Revert rate. If you don’t pay off your balance in full during the introductory period, this is the interest rate you pay on the remaining balance. Typically, it is higher than the purchase interest rate.
Balance transfer limits. Depending on the card and how much debt you want to transfer, you may not be eligible to move it all onto the new card. You could still be saving money, but you also have to manage your existing card.
Credit score impact. Every time you apply for a new credit card, an enquiry is recorded on your credit report. If you already have a weak credit score, this could decrease it further, and you may not receive approval.
Avoid these balance transfer mistakes
Used intelligently, a balance transfer card reduces your interest payments and gets you out of credit card debt faster. Used the wrong way, your debt can increase.
Ensure you don’t get trapped in balance transfer debt by avoiding these mistakes:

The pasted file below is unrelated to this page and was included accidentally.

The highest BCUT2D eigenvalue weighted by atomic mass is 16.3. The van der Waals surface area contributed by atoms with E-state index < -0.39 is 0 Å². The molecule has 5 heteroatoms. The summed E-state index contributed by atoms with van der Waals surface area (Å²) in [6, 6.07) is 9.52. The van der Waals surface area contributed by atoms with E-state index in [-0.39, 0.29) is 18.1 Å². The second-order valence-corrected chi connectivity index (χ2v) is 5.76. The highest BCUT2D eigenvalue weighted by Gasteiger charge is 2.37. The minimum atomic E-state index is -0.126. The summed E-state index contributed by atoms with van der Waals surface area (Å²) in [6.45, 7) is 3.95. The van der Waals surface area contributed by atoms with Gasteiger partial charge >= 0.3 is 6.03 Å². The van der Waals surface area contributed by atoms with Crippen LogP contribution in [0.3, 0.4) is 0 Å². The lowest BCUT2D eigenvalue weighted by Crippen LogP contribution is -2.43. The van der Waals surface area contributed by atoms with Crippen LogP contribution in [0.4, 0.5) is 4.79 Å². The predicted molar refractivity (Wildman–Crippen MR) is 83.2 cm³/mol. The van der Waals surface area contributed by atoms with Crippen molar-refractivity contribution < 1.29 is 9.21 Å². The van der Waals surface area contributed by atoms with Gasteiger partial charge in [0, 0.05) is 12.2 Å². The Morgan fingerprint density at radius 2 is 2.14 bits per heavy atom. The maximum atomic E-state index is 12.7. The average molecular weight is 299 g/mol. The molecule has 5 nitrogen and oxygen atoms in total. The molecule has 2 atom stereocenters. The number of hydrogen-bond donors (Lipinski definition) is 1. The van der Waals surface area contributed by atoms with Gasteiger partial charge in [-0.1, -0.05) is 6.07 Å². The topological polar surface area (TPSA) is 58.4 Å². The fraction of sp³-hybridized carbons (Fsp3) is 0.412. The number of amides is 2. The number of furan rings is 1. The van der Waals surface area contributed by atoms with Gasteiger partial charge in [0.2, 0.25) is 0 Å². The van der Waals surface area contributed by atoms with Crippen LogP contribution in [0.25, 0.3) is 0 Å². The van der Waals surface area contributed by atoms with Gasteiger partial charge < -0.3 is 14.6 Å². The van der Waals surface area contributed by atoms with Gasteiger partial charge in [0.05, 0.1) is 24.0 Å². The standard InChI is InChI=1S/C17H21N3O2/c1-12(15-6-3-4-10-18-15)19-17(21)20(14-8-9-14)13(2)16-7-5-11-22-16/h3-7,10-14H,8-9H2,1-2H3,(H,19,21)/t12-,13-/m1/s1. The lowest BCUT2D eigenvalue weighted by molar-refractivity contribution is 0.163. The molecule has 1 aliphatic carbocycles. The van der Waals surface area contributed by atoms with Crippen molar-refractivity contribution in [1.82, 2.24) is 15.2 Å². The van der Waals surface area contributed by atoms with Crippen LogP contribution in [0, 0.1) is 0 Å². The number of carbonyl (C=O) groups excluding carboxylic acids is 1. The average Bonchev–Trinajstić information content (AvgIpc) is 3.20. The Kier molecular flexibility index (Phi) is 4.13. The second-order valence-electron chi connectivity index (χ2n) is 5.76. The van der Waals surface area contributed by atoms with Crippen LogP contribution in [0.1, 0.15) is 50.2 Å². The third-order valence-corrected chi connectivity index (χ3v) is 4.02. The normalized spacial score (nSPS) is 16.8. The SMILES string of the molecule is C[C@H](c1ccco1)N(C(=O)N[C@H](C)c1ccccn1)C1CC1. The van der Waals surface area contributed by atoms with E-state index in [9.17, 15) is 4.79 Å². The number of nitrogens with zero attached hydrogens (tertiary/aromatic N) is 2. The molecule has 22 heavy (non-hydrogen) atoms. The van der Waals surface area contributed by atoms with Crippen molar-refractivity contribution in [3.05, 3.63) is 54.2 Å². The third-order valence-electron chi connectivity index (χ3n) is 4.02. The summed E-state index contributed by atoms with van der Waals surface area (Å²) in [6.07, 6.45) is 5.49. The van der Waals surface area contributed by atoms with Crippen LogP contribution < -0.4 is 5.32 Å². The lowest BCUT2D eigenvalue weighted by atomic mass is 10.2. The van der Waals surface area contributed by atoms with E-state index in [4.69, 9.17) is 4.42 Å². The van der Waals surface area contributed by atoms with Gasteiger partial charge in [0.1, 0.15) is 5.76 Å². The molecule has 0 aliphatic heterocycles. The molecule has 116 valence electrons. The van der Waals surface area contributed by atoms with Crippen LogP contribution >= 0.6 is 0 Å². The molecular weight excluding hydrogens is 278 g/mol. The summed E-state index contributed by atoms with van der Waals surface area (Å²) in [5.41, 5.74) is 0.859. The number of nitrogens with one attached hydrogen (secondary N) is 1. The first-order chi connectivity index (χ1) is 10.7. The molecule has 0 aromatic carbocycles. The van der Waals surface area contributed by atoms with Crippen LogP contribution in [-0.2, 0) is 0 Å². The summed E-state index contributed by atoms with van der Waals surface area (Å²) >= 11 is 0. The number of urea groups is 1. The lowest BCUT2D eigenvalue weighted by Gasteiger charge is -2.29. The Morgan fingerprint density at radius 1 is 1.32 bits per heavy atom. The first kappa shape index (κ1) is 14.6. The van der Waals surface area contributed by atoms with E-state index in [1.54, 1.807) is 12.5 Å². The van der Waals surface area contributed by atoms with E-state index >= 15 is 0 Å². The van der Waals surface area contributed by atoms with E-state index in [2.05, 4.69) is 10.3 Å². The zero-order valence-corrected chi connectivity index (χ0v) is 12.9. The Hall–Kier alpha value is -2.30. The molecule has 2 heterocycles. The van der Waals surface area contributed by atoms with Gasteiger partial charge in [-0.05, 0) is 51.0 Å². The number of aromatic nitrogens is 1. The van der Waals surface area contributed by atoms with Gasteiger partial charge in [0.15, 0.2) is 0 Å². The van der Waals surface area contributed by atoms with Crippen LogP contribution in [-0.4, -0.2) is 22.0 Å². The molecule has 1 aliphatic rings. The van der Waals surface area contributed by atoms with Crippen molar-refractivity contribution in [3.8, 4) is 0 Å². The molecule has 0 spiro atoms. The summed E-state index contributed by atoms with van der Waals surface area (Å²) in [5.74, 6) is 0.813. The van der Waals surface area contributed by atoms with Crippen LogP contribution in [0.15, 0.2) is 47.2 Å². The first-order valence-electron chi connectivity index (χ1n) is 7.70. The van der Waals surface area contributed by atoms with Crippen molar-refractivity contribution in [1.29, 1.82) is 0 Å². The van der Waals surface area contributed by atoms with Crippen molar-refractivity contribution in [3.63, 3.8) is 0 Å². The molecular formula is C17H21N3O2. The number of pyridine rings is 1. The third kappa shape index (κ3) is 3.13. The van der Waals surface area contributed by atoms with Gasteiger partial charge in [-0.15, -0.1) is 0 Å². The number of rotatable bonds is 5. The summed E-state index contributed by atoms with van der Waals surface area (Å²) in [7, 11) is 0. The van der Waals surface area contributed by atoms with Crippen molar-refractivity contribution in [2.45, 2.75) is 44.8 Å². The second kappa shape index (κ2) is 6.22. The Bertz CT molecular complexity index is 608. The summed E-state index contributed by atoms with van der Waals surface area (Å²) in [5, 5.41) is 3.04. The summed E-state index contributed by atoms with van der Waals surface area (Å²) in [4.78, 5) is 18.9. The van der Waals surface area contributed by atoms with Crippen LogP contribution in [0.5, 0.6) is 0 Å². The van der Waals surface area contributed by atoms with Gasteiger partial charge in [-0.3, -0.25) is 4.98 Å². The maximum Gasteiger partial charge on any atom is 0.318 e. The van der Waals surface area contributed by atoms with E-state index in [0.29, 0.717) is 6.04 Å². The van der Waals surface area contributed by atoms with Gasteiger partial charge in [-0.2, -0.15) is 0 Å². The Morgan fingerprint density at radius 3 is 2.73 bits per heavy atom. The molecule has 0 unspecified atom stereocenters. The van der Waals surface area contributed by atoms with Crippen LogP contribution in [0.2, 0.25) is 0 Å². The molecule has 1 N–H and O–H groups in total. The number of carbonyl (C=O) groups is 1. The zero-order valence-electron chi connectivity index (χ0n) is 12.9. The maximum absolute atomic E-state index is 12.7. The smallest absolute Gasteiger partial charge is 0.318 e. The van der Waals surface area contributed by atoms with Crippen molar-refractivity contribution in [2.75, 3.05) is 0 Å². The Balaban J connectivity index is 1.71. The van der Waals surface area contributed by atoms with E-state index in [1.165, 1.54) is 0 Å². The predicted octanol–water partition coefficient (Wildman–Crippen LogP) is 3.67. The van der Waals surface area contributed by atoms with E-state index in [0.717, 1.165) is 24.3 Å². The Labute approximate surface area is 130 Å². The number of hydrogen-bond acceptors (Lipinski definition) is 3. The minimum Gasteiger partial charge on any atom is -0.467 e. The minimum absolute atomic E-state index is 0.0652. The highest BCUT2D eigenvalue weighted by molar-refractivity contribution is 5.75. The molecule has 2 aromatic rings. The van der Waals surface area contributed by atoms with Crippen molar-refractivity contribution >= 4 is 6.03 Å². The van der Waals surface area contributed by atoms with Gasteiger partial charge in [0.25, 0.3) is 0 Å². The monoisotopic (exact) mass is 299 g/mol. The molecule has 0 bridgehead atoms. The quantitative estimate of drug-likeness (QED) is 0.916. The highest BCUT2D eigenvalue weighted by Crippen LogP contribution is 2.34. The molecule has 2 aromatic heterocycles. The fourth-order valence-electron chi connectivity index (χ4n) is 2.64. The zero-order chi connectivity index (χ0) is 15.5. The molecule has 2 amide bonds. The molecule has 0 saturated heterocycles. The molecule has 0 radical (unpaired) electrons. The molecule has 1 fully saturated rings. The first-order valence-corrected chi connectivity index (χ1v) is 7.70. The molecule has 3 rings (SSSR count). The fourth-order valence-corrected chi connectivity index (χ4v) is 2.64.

1. Forgetting you still have to make payments
Even if there is a promotional period, with a 0% or low-interest rate, you still have to make at least the minimum payment each month. You can’t simply apply for the balance transfer and then stop making payments on your debt. The minimum repayment is usually stated as between 2% to 5% of the outstanding balance, or $5 to $25, whichever is greater.
2. Not checking the standard interest rate
Once your balance transfer promotion finishes, you pay the standard interest rate on the remaining balance. When you compare credit cards with balance transfer promotions, aim to choose a card with a standard purchase rate that is lower than your current credit card rate. Alternatively, make sure you repay the entire debt before the standard rate kicks in.
3. Not prioritising payments to the balance transfer debt
Unless you have other more expensive debt that you are trying to pay off, you should prioritise your balance transfer debt to get it paid off before the end of your low or no-interest period.
4. Only making the minimum payment